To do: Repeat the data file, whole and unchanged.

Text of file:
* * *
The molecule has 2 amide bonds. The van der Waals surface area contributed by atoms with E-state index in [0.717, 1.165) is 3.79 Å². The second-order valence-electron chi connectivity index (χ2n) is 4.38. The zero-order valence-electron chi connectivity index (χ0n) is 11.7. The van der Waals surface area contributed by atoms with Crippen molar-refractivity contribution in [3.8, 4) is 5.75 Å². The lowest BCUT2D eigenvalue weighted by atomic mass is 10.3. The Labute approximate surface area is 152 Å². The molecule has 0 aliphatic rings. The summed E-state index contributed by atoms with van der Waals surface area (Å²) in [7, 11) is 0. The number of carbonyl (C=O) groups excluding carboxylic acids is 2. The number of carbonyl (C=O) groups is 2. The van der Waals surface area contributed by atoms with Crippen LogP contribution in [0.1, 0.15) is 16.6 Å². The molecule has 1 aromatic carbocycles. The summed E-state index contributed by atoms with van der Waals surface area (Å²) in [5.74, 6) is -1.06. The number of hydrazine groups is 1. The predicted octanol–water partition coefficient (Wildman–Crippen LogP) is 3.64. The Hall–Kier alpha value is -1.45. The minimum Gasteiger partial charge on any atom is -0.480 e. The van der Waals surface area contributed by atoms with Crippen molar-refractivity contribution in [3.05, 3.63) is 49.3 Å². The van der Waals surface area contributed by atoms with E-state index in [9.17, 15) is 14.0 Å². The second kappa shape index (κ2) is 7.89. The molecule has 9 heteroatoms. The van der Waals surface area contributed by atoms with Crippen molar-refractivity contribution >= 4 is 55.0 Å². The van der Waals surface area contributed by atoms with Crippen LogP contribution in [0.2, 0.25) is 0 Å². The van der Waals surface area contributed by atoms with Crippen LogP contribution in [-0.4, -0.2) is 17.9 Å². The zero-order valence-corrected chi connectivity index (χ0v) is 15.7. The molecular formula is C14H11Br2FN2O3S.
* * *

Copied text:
The molecule has 2 amide bonds. The van der Waals surface area contributed by atoms with E-state index in [0.717, 1.165) is 3.79 Å². The second-order valence-electron chi connectivity index (χ2n) is 4.38. The zero-order valence-electron chi connectivity index (χ0n) is 11.7. The van der Waals surface area contributed by atoms with Crippen molar-refractivity contribution in [3.8, 4) is 5.75 Å². The lowest BCUT2D eigenvalue weighted by atomic mass is 10.3. The Labute approximate surface area is 152 Å². The molecule has 0 aliphatic rings. The summed E-state index contributed by atoms with van der Waals surface area (Å²) in [7, 11) is 0. The number of carbonyl (C=O) groups excluding carboxylic acids is 2. The number of carbonyl (C=O) groups is 2. The van der Waals surface area contributed by atoms with Crippen LogP contribution in [0.1, 0.15) is 16.6 Å². The molecule has 1 aromatic carbocycles. The summed E-state index contributed by atoms with van der Waals surface area (Å²) in [5.74, 6) is -1.06. The number of hydrazine groups is 1. The predicted octanol–water partition coefficient (Wildman–Crippen LogP) is 3.64. The Hall–Kier alpha value is -1.45. The minimum Gasteiger partial charge on any atom is -0.480 e. The van der Waals surface area contributed by atoms with Crippen molar-refractivity contribution in [3.05, 3.63) is 49.3 Å². The van der Waals surface area contributed by atoms with E-state index in [9.17, 15) is 14.0 Å². The second kappa shape index (κ2) is 7.89. The molecule has 9 heteroatoms. The van der Waals surface area contributed by atoms with Crippen molar-refractivity contribution >= 4 is 55.0 Å². The van der Waals surface area contributed by atoms with Crippen LogP contribution in [0.2, 0.25) is 0 Å². The van der Waals surface area contributed by atoms with Crippen LogP contribution in [-0.4, -0.2) is 17.9 Å². The zero-order valence-corrected chi connectivity index (χ0v) is 15.7. The molecular formula is C14H11Br2FN2O3S.